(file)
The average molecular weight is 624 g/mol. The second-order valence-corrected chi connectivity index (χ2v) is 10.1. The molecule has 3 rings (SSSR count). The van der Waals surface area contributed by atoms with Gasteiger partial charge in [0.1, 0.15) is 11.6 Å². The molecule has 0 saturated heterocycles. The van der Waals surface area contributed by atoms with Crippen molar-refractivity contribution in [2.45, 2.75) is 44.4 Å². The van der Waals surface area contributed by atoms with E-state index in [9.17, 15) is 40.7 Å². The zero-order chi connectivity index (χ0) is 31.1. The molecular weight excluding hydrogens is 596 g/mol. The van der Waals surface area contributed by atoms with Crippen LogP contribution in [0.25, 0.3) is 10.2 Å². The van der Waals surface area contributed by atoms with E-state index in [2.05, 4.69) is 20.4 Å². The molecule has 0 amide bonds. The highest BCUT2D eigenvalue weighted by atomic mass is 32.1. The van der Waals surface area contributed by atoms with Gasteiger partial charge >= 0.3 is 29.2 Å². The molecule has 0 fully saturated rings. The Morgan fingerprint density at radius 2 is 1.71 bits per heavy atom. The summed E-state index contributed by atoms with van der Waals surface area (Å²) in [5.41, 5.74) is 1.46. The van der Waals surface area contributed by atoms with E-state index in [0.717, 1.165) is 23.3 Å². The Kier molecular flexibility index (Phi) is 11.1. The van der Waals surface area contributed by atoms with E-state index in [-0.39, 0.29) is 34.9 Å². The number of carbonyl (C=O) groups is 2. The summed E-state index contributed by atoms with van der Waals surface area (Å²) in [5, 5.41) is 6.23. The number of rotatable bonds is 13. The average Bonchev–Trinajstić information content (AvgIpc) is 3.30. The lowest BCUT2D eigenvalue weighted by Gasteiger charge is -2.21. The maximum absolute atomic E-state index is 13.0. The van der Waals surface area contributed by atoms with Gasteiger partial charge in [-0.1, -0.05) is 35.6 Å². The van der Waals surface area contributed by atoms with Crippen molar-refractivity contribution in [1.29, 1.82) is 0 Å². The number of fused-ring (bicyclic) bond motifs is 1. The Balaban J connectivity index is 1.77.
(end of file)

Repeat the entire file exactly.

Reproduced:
The average molecular weight is 624 g/mol. The second-order valence-corrected chi connectivity index (χ2v) is 10.1. The molecule has 3 rings (SSSR count). The van der Waals surface area contributed by atoms with Gasteiger partial charge in [0.1, 0.15) is 11.6 Å². The molecule has 0 saturated heterocycles. The van der Waals surface area contributed by atoms with Crippen molar-refractivity contribution in [2.45, 2.75) is 44.4 Å². The van der Waals surface area contributed by atoms with E-state index in [9.17, 15) is 40.7 Å². The zero-order chi connectivity index (χ0) is 31.1. The molecular weight excluding hydrogens is 596 g/mol. The van der Waals surface area contributed by atoms with Crippen LogP contribution in [0.25, 0.3) is 10.2 Å². The van der Waals surface area contributed by atoms with E-state index in [2.05, 4.69) is 20.4 Å². The molecule has 0 amide bonds. The highest BCUT2D eigenvalue weighted by atomic mass is 32.1. The van der Waals surface area contributed by atoms with Gasteiger partial charge >= 0.3 is 29.2 Å². The molecule has 0 fully saturated rings. The Morgan fingerprint density at radius 2 is 1.71 bits per heavy atom. The summed E-state index contributed by atoms with van der Waals surface area (Å²) in [5.41, 5.74) is 1.46. The van der Waals surface area contributed by atoms with E-state index in [0.717, 1.165) is 23.3 Å². The Kier molecular flexibility index (Phi) is 11.1. The van der Waals surface area contributed by atoms with E-state index in [-0.39, 0.29) is 34.9 Å². The number of carbonyl (C=O) groups is 2. The summed E-state index contributed by atoms with van der Waals surface area (Å²) in [5, 5.41) is 6.23. The number of rotatable bonds is 13. The average Bonchev–Trinajstić information content (AvgIpc) is 3.30. The lowest BCUT2D eigenvalue weighted by Gasteiger charge is -2.21. The maximum absolute atomic E-state index is 13.0. The van der Waals surface area contributed by atoms with Gasteiger partial charge in [-0.1, -0.05) is 35.6 Å². The van der Waals surface area contributed by atoms with Crippen molar-refractivity contribution in [1.29, 1.82) is 0 Å². The number of fused-ring (bicyclic) bond motifs is 1. The Balaban J connectivity index is 1.77.